Telegraph readers are a well-travelled bunch, but Philip Wharmby might just be the biggest globetrotter of them all.
He has stood atop the Great Wall of China, watched the sunset through the steam of a smouldering volcano in Guatemala, and climbed mighty Mount Kilimanjaro. Among the most obscure places he has visited are Tajikistan, Burundi, Mauritania – and the unrecognised state of Transnistria. All in all, the 71-year-old Briton has ticked of 106 countries or territories, and has no intention of slowing down.
“My ambition is to continue exploring until my legs pack in,” he explained. “It keeps me physically and mentally active, so I’ve got trips planned out until I am 85.”
Wharmby’s wanderlust began in the late 1950s, when, as a child, he was entranced by BBC programmes such as Travellers’ Tales and Zoo Quest.
Seven decades on, only two countries that featured on Travellers’ Tales remain unvisited: Bolivia, to which he has a trip lined up for 2024, and Afghanistan, which he accepts will have to wait.
‘Attenborough made me do it’
Wharmby, a retired NHS finance officer from Bury, credits Sir David Attenborough – the host of Zoo Quest, and dozens of other TV series – for stoking a lifelong enthusiasm for both travel and wildlife photography.
“Attenborough inspired me to do it. I’ve seen wildlife all over the world and every time I think, ‘oh yes, I saw that on one of his programmes’,” he said, adding that Sir David’s longevity (the 96-year-old broadcaster’s latest series, Wild Isles, was shot on location) also spurs him on.
A meeting with Attenborough, during a Manchester book signing in 1991, only sharpened his urge to explore. Just a few months later he followed in the broadcaster’s footsteps to see the mountain gorillas of Rwanda – the first of 19 countries he would tick off that decade.
“He was a very nice guy, really pleasant – he seemed grateful to inspire so many people’s travels and interest in wildlife,” said Wharmby. Describing his own face-to-face meeting with mountain gorillas, he added: “They charged up, raised on their hind legs and beat their chests.”
‘I was woken up by a purring lion’
Wharmby visited six countries on that 1991 trip: Ethiopia, Uganda, Rwanda, Burundi, Democratic Republic of the Congo and Tanzania, where he joined a wildlife safari in the Serengeti and hiked up Mount Kilimanjaro.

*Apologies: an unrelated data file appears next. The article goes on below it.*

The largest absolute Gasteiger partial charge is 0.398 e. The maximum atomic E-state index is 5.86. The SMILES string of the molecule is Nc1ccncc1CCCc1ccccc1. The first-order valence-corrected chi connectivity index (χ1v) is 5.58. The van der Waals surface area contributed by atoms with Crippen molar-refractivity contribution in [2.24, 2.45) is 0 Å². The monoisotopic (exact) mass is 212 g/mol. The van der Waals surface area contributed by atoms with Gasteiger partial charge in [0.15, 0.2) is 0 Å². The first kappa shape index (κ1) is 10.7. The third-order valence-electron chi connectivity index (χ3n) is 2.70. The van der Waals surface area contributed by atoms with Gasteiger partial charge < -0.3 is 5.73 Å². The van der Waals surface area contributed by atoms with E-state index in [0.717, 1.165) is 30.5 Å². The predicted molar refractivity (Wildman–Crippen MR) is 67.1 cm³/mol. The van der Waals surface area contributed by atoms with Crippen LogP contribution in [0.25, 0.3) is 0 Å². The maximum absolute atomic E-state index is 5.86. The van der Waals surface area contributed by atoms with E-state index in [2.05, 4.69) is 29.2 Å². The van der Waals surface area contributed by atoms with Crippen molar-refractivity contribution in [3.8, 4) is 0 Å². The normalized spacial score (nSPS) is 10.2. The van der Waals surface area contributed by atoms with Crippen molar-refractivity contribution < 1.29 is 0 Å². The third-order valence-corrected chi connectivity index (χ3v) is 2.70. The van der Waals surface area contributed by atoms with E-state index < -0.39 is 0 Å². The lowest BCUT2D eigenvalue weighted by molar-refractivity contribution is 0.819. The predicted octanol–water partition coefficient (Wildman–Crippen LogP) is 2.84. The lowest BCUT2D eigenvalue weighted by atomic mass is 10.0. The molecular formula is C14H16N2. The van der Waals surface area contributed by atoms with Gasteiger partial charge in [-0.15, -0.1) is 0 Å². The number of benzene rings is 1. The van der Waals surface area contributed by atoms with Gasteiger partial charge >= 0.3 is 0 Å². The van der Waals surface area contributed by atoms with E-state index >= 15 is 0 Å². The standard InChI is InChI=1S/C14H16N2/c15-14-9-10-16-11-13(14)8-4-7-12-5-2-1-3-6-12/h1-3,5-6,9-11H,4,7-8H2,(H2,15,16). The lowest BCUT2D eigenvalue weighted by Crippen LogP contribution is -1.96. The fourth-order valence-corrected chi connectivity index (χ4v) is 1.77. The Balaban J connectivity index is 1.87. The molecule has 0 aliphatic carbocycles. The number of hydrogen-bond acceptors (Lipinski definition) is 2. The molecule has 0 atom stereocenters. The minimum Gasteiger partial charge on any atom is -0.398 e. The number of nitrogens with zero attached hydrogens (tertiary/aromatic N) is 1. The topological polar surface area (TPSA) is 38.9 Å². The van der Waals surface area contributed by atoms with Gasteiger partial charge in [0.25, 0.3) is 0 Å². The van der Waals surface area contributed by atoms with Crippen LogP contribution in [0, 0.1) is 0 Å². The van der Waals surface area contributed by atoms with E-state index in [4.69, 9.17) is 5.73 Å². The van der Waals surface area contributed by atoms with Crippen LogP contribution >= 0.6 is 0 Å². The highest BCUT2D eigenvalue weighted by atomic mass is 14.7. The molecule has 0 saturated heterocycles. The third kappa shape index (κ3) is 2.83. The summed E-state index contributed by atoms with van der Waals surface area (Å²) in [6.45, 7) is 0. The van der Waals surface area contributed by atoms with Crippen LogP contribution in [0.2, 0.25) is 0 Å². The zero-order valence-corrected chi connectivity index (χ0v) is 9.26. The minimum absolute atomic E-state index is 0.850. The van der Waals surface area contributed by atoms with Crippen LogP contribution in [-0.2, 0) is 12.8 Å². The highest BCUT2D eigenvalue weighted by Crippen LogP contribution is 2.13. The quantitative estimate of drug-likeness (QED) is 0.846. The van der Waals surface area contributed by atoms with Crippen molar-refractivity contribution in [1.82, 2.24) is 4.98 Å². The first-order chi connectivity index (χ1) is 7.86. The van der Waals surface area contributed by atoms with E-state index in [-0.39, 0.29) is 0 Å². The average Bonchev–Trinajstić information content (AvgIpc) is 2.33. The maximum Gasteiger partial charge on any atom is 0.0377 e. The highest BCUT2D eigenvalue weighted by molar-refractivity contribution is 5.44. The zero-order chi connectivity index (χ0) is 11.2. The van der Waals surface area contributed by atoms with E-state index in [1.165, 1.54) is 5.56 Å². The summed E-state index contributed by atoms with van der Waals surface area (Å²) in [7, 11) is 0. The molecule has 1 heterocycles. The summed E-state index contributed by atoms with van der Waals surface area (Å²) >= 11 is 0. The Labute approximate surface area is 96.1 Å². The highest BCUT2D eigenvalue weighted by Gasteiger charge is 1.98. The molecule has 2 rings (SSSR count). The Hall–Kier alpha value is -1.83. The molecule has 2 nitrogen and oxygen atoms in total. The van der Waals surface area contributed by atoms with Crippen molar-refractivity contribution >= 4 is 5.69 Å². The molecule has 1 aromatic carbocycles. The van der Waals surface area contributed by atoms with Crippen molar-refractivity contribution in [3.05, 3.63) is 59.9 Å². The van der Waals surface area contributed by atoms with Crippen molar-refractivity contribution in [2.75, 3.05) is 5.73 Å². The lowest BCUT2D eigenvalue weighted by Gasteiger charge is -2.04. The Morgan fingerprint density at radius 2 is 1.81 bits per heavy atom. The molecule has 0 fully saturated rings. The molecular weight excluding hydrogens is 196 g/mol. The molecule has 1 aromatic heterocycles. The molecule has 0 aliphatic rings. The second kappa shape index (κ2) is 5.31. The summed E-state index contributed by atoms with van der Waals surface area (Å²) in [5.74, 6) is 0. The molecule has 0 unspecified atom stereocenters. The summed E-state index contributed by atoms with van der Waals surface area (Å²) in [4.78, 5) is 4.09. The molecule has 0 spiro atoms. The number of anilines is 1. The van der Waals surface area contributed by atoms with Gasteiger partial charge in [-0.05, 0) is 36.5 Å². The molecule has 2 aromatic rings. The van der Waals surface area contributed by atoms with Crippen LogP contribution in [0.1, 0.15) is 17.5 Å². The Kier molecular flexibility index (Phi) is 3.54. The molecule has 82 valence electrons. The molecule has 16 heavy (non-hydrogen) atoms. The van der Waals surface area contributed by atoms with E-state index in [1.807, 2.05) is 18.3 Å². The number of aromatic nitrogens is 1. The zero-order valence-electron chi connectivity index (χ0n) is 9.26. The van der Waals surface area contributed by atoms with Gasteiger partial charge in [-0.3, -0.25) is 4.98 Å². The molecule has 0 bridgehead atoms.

Recalling one night in the Serengeti, he said: “I woke up thinking someone was snoring, but then realised it sounded more like purring.” After peering outside, he spotted a lion inspecting their camp. “I was the only person who woke up, and I quickly leapt back into my sleeping bag.” The feline had its sights set on something else, however. “It stole the towels from our washing line,” laughed Wharmby.
Breakfast the next morning was taken to the sound of roaring in the distance. “Well, this doesn’t happen on holiday in Blackpool, I remember thinking at the time,” he said.
Before climbing Kilimanjaro, Wharmby undertook three months of training, running five miles a day. He began his final push for the peak at midnight, wearing a head torch. As dawn swept across the mountain, the view was awesome, he said, and the sky alive with stars, though he admitted: “My memory is pretty vague, and based mostly on photos, because I was absolutely shattered and short on oxygen.”
‘I’m Bury’s answer to Indiana Jones’
Understandably, given that his travel back catalogue includes countries as diverse as the island idyll of Antigua and landlocked Uzbekistan, Wharmby has become the person friends look to when they are planning an off-the-beaten-track trip.
“I always think of myself as Bury’s answer to Indiana Jones,” he joked. “A mild-mannered accounts clerk that changes into explorer mode when he goes on holiday.”
Wharmby doesn’t need pampering, and usually stays in cheap hostels. “It gives you a better impression of the country,” he said. “Also, when sharing with travellers younger than yourself, you have different experiences. I remember dancing at a festival with a 60-year-old nurse who was staying at the same hostel. Strictly had nothing on it.”
His earliest trips were around Europe, with Belgium, Netherlands, France and Spain ticked off in the 1960s; his first trips further afield were to the US and Canada in 1975, The Bahamas in 1976, Morocco in 1977 and the Middle East (Egypt, Israel and Palestine) in 1978.
In recent years he has turned his hand to guiding too, and led groups in the late 1980s to the Greek island of Naxos and to Egypt. In Naxos, after showing people around the ancient Greek temples, he was given “a very nice bottle of liquor” in appreciation, while his Egypt group ventured to the lesser-visited Western Desert, where he was told that no foreign tourists had been for six months.
A fellow member of the hiking group to which Wharmby belongs, the Stockport Walking & Outdoor Group, said: “I’ve known Phil for 20 or more years, he’s enthusiastic and knowledgeable about what he does. His tours are well-planned. He thinks outside the box, and he’ll take you to places you’ve never been to before, interesting places.”
Reflecting on his travels so far, Wharmby said: “I never expected to get to amazing places like the Canadian Rockies or the Grand Canyon – places my mother showed me in picture books when I was little. It’s something a bit extra than going away for family holidays on the Continent.
“I don’t know how many years I’ve got, but I want to enjoy them, and keep travelling.”